• Mechanical lung expansion and coughing exercises. Incorporate use of a Cough Assist® or Vital Cough® machine at least once or twice a day. They can be used in the automatic mode to deliver a sigh breath on inhalation followed rapidly by a negative pressure breath that can move mucus towards the mouth or trach tube opening. In the manual mode, a person can coordinate with a caregiver to take a series of smaller stacked breaths to expand the lungs followed by a separate series of smaller mechanical coughs. Some people find this later technique more comfortable and effective. Mechanical lung expansion and coughing devices can, and should, be used with a tracheostomy tube.
  • Manually assisted cough (abdominal thrusts or seated Heimlich). This low-tech maneuver can be used along with mechanical coughs or independently. Technique: Be in a slightly reclined position. Have the caregiver place both hands over the person’s abdomen just below the navel in a “V” shape. Use the fat pad below the thumb as it is softer. Coordinate with one another so the person with ALS is making a coughing attempt while the caregiver is delivering a series of quick and forceful thrusts.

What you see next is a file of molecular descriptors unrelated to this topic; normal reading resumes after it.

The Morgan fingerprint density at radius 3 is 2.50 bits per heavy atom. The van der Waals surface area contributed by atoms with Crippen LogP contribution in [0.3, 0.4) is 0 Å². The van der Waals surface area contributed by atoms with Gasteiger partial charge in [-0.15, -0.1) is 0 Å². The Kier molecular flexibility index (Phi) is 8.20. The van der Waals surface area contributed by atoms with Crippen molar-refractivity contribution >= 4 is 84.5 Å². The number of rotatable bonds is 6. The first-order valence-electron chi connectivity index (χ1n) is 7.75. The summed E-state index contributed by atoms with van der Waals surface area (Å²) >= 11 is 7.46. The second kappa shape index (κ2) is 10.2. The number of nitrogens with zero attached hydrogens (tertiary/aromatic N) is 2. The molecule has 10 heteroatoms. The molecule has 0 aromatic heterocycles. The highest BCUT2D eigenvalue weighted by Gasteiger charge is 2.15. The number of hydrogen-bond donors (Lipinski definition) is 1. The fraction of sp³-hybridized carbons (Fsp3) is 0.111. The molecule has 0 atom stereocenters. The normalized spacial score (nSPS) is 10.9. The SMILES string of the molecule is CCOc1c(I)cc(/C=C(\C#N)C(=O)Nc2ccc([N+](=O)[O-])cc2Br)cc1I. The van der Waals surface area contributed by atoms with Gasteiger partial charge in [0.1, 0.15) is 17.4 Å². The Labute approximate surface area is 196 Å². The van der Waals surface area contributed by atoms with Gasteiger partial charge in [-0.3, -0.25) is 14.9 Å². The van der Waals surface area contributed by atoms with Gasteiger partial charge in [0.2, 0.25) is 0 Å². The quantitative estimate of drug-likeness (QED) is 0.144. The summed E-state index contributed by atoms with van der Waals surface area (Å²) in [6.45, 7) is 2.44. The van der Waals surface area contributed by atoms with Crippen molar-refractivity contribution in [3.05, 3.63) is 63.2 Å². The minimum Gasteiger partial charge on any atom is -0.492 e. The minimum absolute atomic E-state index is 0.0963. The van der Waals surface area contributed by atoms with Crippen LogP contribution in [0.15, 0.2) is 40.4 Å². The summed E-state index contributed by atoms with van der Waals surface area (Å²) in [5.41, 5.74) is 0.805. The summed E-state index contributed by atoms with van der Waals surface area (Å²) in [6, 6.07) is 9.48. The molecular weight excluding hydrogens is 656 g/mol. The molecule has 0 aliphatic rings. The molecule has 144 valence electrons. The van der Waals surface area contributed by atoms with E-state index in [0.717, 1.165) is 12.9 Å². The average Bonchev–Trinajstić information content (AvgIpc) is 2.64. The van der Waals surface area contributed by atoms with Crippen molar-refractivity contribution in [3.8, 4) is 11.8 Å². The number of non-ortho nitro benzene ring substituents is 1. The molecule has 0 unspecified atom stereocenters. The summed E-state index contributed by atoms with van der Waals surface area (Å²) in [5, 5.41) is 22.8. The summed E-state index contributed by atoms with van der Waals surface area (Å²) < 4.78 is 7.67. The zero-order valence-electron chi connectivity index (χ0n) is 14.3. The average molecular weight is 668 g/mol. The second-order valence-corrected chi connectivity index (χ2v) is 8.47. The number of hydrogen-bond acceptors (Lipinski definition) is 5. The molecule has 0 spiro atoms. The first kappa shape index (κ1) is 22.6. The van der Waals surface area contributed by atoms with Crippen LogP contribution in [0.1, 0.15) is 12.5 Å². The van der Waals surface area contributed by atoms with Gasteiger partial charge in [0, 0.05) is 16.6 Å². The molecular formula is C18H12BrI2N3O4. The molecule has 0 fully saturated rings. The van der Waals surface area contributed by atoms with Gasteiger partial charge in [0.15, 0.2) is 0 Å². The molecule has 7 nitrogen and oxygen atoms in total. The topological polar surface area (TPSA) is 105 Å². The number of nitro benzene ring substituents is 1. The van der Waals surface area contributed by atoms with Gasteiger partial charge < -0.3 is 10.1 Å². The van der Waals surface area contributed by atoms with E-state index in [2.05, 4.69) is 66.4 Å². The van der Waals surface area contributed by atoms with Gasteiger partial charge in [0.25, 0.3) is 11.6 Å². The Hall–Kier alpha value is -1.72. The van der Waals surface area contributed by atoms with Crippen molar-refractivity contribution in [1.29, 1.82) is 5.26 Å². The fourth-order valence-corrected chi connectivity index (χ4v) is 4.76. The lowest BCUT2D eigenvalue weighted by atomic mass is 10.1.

• A portable suction unit should be available to capture any mucus that has been moved into the trach tube or back of the throat.
  • Manual sigh or stacked breaths can be delivered using a self-inflating manual ventilation bag (“Ambu” bag). Manual techniques with a bag and abdominal thrusts can be quickly used anywhere if a person feels they are choking on a mucus plug.